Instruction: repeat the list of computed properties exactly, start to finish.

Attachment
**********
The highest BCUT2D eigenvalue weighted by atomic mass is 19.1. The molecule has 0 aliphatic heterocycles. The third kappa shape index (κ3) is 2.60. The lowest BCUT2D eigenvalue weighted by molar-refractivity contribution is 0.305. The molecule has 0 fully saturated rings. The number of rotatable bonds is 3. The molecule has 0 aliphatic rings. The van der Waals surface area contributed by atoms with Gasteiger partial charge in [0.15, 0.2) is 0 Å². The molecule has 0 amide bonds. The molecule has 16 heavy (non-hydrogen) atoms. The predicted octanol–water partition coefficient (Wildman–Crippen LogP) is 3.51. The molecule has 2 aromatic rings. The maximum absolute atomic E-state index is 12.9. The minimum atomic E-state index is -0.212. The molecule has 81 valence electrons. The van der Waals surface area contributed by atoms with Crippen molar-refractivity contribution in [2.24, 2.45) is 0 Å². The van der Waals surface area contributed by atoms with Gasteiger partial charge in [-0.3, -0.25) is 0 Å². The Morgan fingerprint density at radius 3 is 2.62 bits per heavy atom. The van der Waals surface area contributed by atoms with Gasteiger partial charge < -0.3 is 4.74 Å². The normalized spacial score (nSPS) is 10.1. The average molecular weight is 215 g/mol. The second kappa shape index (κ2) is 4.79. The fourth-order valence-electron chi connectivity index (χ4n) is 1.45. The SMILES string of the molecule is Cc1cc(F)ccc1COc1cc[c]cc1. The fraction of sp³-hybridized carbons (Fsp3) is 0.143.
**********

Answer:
The highest BCUT2D eigenvalue weighted by atomic mass is 19.1. The molecule has 0 aliphatic heterocycles. The third kappa shape index (κ3) is 2.60. The lowest BCUT2D eigenvalue weighted by molar-refractivity contribution is 0.305. The molecule has 0 fully saturated rings. The number of rotatable bonds is 3. The molecule has 0 aliphatic rings. The van der Waals surface area contributed by atoms with Gasteiger partial charge in [0.15, 0.2) is 0 Å². The molecule has 0 amide bonds. The molecule has 16 heavy (non-hydrogen) atoms. The predicted octanol–water partition coefficient (Wildman–Crippen LogP) is 3.51. The molecule has 2 aromatic rings. The maximum absolute atomic E-state index is 12.9. The minimum atomic E-state index is -0.212. The molecule has 81 valence electrons. The van der Waals surface area contributed by atoms with Crippen molar-refractivity contribution in [2.24, 2.45) is 0 Å². The van der Waals surface area contributed by atoms with Gasteiger partial charge in [-0.3, -0.25) is 0 Å². The Morgan fingerprint density at radius 3 is 2.62 bits per heavy atom. The van der Waals surface area contributed by atoms with Gasteiger partial charge < -0.3 is 4.74 Å². The normalized spacial score (nSPS) is 10.1. The average molecular weight is 215 g/mol. The second kappa shape index (κ2) is 4.79. The fourth-order valence-electron chi connectivity index (χ4n) is 1.45. The SMILES string of the molecule is Cc1cc(F)ccc1COc1cc[c]cc1. The fraction of sp³-hybridized carbons (Fsp3) is 0.143.